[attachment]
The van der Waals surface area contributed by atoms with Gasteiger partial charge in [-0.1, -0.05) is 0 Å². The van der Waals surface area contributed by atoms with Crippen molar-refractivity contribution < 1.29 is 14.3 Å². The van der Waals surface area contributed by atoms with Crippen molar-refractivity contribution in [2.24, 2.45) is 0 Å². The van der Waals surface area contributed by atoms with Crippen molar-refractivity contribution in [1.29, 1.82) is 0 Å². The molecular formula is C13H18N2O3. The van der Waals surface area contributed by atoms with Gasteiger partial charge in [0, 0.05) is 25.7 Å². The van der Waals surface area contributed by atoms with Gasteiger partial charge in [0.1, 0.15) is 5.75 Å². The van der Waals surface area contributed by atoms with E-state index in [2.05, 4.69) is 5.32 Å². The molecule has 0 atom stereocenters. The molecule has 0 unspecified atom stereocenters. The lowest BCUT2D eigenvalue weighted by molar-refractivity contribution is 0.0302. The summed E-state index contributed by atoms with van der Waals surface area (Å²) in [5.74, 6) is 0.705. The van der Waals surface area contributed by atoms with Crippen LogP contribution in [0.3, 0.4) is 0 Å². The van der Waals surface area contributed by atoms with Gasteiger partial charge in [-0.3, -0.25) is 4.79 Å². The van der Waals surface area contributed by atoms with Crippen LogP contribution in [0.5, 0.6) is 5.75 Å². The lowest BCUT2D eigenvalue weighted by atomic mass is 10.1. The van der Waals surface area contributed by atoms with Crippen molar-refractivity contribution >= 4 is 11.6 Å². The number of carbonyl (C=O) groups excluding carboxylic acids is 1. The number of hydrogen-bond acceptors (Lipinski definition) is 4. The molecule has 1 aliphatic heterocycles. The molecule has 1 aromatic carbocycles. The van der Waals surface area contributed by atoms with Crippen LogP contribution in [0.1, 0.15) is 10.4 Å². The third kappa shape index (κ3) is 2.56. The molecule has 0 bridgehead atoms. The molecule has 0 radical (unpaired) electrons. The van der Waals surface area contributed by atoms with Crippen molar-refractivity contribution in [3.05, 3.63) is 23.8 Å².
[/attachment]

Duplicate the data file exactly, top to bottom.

The van der Waals surface area contributed by atoms with Gasteiger partial charge in [-0.1, -0.05) is 0 Å². The van der Waals surface area contributed by atoms with Crippen molar-refractivity contribution < 1.29 is 14.3 Å². The van der Waals surface area contributed by atoms with Crippen molar-refractivity contribution in [2.24, 2.45) is 0 Å². The van der Waals surface area contributed by atoms with Crippen molar-refractivity contribution in [1.29, 1.82) is 0 Å². The molecular formula is C13H18N2O3. The van der Waals surface area contributed by atoms with Gasteiger partial charge in [0, 0.05) is 25.7 Å². The van der Waals surface area contributed by atoms with Gasteiger partial charge in [0.1, 0.15) is 5.75 Å². The van der Waals surface area contributed by atoms with E-state index in [2.05, 4.69) is 5.32 Å². The molecule has 0 atom stereocenters. The molecule has 0 unspecified atom stereocenters. The lowest BCUT2D eigenvalue weighted by molar-refractivity contribution is 0.0302. The summed E-state index contributed by atoms with van der Waals surface area (Å²) in [5.74, 6) is 0.705. The van der Waals surface area contributed by atoms with Crippen LogP contribution in [0.3, 0.4) is 0 Å². The van der Waals surface area contributed by atoms with Gasteiger partial charge in [-0.3, -0.25) is 4.79 Å². The van der Waals surface area contributed by atoms with Crippen LogP contribution in [0.5, 0.6) is 5.75 Å². The lowest BCUT2D eigenvalue weighted by atomic mass is 10.1. The van der Waals surface area contributed by atoms with Crippen molar-refractivity contribution >= 4 is 11.6 Å². The number of carbonyl (C=O) groups excluding carboxylic acids is 1. The number of hydrogen-bond acceptors (Lipinski definition) is 4. The molecule has 1 aliphatic heterocycles. The molecule has 1 aromatic carbocycles. The van der Waals surface area contributed by atoms with Crippen LogP contribution in [0.1, 0.15) is 10.4 Å². The third kappa shape index (κ3) is 2.56. The molecule has 0 bridgehead atoms. The molecule has 0 radical (unpaired) electrons. The van der Waals surface area contributed by atoms with Crippen molar-refractivity contribution in [3.05, 3.63) is 23.8 Å².